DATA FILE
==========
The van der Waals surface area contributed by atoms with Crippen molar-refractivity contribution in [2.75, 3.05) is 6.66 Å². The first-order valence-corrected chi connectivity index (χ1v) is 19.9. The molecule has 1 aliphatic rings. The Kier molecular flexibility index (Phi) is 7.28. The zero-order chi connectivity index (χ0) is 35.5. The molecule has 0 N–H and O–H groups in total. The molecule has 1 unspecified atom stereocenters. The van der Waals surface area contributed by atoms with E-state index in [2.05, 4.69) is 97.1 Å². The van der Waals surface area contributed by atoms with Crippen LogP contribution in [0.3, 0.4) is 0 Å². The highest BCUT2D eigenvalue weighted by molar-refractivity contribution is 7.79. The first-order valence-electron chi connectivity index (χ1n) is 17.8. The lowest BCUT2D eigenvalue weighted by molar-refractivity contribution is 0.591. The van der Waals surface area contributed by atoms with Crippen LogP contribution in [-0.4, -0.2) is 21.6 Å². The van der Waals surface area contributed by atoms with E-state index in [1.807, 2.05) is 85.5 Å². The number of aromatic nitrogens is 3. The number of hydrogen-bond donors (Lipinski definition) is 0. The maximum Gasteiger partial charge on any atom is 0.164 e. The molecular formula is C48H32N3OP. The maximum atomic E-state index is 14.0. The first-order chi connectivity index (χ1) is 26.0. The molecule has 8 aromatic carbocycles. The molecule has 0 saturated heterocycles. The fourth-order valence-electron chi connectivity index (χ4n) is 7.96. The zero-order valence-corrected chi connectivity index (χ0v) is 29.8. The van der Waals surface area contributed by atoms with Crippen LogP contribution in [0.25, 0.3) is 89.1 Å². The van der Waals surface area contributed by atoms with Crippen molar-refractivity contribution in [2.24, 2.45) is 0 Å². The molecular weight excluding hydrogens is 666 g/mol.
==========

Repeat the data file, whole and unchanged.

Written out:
The van der Waals surface area contributed by atoms with Crippen molar-refractivity contribution in [2.75, 3.05) is 6.66 Å². The first-order valence-corrected chi connectivity index (χ1v) is 19.9. The molecule has 1 aliphatic rings. The Kier molecular flexibility index (Phi) is 7.28. The zero-order chi connectivity index (χ0) is 35.5. The molecule has 0 N–H and O–H groups in total. The molecule has 1 unspecified atom stereocenters. The van der Waals surface area contributed by atoms with E-state index in [2.05, 4.69) is 97.1 Å². The van der Waals surface area contributed by atoms with Crippen LogP contribution in [0.3, 0.4) is 0 Å². The highest BCUT2D eigenvalue weighted by molar-refractivity contribution is 7.79. The first-order valence-electron chi connectivity index (χ1n) is 17.8. The lowest BCUT2D eigenvalue weighted by molar-refractivity contribution is 0.591. The van der Waals surface area contributed by atoms with Crippen LogP contribution in [-0.4, -0.2) is 21.6 Å². The van der Waals surface area contributed by atoms with E-state index in [1.807, 2.05) is 85.5 Å². The number of aromatic nitrogens is 3. The number of hydrogen-bond donors (Lipinski definition) is 0. The maximum Gasteiger partial charge on any atom is 0.164 e. The molecular formula is C48H32N3OP. The maximum atomic E-state index is 14.0. The first-order chi connectivity index (χ1) is 26.0. The molecule has 8 aromatic carbocycles. The molecule has 0 saturated heterocycles. The fourth-order valence-electron chi connectivity index (χ4n) is 7.96. The zero-order valence-corrected chi connectivity index (χ0v) is 29.8. The van der Waals surface area contributed by atoms with Crippen LogP contribution in [0.25, 0.3) is 89.1 Å². The van der Waals surface area contributed by atoms with Crippen molar-refractivity contribution in [2.24, 2.45) is 0 Å². The molecular weight excluding hydrogens is 666 g/mol.